Easiest Fried Rice (& How to Scramble Eggs)
I love this simple fried rice for a quick lunch. You can, of course, dress it up as much as you like. Spring onions, minced carrot, ginger, hot peppers, sesame seeds, and even finely chopped apple or raisins all go great here. You could even make a sort of sushi ‘burrito’ wrap by filling nori sheets with this warm fried rice.
Here I’m going to show you the fast, basic version and leave it to you to fancy up as you wish.
I rarely make anything fussy for lunch and five minutes is about the maximum time I’ll devote to cooking mid-day. Often I have some leftover yamani brown rice in the fridge, and I always have eggs on hand...
So on those days when I don’t have leftover beans or legumes (or leftover roasted veggies from the night before), I can just scramble up a few eggs with the leftover rice for a satisfying, easy lunch.
In the instructions below, I’ll also teach you how to make the best scrambled eggs; which can also be used anytime you want them straight up for breakfast or a quick lunch.
(Another lunch I like is simple scrambled eggs with salt, pepper, and avocado. The way I have learned to make them maximizes the tenderness and makes for a very easy pan clean up.)
By the way, if you’re also looking for how to make the best hard boiled eggs, then click here.
So let’s get to it!
How to Make Easy Fried Rice (and How to Scramble Eggs)
The following makes one serving, lunch for me.
Total cooking time under 10 minutes.
4 eggs- whipped with a fork until yolks and whites are just combined
2 cups +/- cooked cold leftover rice (I prefer yamani japanese brown rice)
Coconut oil or butter for the pan
Heat a sauté pan over medium high, just until water beads and dances on the surface. The pan should be very clean for best results.
If you already know how to scramble eggs, then you can skip ahead.
Now, this is the most important part of making scrambled eggs: You want the pan evenly hot, but not so hot that it causes your oil to smoke or brown.
(See the bottom of this page for step by step photos showing how to scramble eggs.)
On a gas stove top it takes just a few minutes for the pan to get hot. After a few minutes of heating, check that it’s ready by putting a little water on your fingers and tossing it in the pan. If it splatters and sizzles, the pan isn’t hot enough. The water should bounce around the surface in tiny beads.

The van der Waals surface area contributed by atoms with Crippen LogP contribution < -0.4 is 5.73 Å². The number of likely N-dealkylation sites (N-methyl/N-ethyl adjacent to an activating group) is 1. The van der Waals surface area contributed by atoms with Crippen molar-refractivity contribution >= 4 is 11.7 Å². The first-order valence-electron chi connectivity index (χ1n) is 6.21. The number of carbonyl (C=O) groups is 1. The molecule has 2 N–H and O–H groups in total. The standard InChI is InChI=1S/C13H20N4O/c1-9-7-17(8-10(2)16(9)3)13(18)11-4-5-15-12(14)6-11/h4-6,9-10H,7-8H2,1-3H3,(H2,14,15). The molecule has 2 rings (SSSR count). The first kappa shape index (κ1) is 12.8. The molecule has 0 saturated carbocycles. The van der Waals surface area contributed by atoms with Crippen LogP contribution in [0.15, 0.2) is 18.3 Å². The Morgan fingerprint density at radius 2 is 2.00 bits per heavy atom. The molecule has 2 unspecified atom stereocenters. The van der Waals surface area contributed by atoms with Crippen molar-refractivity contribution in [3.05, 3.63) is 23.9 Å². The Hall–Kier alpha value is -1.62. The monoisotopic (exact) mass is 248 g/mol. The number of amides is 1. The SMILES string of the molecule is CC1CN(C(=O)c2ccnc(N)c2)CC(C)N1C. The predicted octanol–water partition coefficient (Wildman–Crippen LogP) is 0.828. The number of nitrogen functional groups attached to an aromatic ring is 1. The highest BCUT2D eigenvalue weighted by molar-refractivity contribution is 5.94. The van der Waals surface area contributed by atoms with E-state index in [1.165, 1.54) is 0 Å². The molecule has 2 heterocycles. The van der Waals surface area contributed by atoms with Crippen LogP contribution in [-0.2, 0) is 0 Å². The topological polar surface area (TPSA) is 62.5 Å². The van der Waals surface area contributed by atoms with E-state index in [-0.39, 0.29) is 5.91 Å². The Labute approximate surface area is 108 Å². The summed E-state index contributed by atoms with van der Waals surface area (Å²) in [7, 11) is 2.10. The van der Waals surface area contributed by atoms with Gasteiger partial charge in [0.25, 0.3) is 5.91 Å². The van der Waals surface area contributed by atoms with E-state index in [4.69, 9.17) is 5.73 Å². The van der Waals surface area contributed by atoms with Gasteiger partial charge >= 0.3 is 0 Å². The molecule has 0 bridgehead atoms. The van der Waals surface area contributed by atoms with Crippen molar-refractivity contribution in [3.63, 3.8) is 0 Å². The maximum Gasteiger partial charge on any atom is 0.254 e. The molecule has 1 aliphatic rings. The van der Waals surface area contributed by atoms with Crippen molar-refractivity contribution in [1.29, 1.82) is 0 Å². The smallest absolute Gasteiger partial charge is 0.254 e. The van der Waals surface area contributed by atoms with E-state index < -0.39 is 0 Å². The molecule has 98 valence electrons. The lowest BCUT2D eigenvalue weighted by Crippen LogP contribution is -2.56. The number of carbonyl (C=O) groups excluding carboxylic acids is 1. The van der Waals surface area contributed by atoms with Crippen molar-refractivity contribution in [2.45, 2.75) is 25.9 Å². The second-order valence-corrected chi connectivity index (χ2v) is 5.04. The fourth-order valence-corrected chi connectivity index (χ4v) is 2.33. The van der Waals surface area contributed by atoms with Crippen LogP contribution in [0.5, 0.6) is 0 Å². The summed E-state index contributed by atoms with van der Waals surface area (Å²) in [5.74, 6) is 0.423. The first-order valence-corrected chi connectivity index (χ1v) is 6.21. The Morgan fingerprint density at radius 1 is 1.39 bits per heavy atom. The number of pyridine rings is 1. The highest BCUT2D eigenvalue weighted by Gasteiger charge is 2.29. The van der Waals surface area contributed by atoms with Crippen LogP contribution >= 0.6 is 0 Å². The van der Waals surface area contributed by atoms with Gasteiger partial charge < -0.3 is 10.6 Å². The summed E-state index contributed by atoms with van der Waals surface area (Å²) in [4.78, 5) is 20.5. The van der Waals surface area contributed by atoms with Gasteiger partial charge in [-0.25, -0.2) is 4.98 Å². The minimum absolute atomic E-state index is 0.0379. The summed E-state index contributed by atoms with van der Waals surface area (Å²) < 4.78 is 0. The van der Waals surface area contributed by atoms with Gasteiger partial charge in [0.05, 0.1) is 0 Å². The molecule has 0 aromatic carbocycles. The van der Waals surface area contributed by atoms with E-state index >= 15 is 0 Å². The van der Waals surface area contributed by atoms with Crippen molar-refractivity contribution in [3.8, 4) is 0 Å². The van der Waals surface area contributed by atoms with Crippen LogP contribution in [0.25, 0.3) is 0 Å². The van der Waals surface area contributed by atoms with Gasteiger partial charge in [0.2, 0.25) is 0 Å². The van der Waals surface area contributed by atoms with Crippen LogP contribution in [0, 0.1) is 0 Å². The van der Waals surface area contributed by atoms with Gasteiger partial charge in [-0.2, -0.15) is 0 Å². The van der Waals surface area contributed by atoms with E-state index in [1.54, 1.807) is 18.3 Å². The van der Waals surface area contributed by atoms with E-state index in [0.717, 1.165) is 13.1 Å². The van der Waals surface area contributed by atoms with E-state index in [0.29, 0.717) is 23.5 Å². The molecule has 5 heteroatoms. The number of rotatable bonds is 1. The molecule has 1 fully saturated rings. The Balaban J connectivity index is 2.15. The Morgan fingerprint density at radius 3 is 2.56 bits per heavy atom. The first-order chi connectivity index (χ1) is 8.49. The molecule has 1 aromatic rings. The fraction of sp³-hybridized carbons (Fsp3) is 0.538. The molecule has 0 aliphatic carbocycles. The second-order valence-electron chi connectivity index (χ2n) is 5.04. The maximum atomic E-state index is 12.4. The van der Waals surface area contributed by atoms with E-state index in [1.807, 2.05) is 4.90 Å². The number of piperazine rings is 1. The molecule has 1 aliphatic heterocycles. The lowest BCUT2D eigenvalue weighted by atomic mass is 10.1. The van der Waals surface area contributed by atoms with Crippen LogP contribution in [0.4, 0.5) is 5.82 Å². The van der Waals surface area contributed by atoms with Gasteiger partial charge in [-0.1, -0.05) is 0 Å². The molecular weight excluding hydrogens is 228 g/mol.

While the pan heats, whip up the eggs with a little salt and pepper.
Add your preferred cooking fat to the pan. I don’t like the taste of olive oil with eggs, and I prefer not to use dairy. So I use coconut oil, which I think works great with eggs and doesn’t add any flavor to speak of. (It doesn’t taste at all coconutty to me.) I use about 1/2 teaspoon coconut oil.
Tilt the pan to make sure it spreads your oil or butter evenly and give the oil at least 10 seconds to heat up before adding the eggs.
Then quickly pour in the eggs. Let set for about 10 seconds. The bottom layer of the eggs should immediately bubble up and start to cook. If not, the pan wasn’t hot enough.
Then, using a spatula, scrape the eggs in one direction, pulling the bottom layer to the side and letting a new layer of liquid eggs cook.
Continue this until the eggs are solid but still look a little moist. They will finish cooking a bit as you serve them. You can remove the eggs from the pan now to eat...
Or once the eggs are scrambled in the pan, proceed with making the simple fried rice:
Add the rice to the scrambled eggs and combine by tossing gently and chopping the eggs with the spatula into small bites as the rice heats up. Add a swirl of soy sauce, and a little Tabasco if you like. Combine once more.
Turn off the heat, cover the pan and let the rice finish heating through for just a couple of minutes.
Serve with any additional toppings you like. I love this simple fried rice straight-up.
As soon as you are done with the pan, add some cool water and let it soak until you are ready for clean up. Then scrape off any cooked on egg you can (fingers work well for this). Then clean up should be a snap. If the eggs got too baked on, click here for my tough pan wash up tips.
Now it’s you’re turn to try it!
*If at first you don’t succeed, try, try again. If the eggs start to stick to the pan (and don’t slide as pictured), the pan probably wasn’t hot enough (or was too hot). That’s okay. using your spatula, keep scraping the bottom and moving the eggs. They’ll still turn out fine.
Then, when the eggs are done, remove them from the pan. Scrape the pan to get off any cooked on egg you can (straight into the trash). Then proceed with heating the rice and add the eggs back in. When finished, put some cool water in the pan to let soak.
**If you want to make this fried rice with additional items that need some stir frying beforehand (and you don’t want to use multiple pans), start by scrambling the eggs and then remove from the pan and set aside while you sauté your onions (etc.). Then add the rice and seasonings, and lastly add the eggs back in.
*** Yes, this recipe can be scaled up. I find 8-9 eggs to be the most I can do at one time in my pan and have them still turn out well. They won’t cook quite the same as with 2-6 eggs. It’s a larger mass that has to heat through. Use the same technique outlined above, but plan to do more scraping of the bottom. They will take longer to cook. Be patient. ‘All of a sudden’ you will jump from stirring liquid eggs in the pan to scrambled. (That’s a bit of an exaggeration, but my point is not to get impatient and fuss over the level of heat... they will get there!)
Click here to ask questions or leave comments (at the original Begin Within blog post).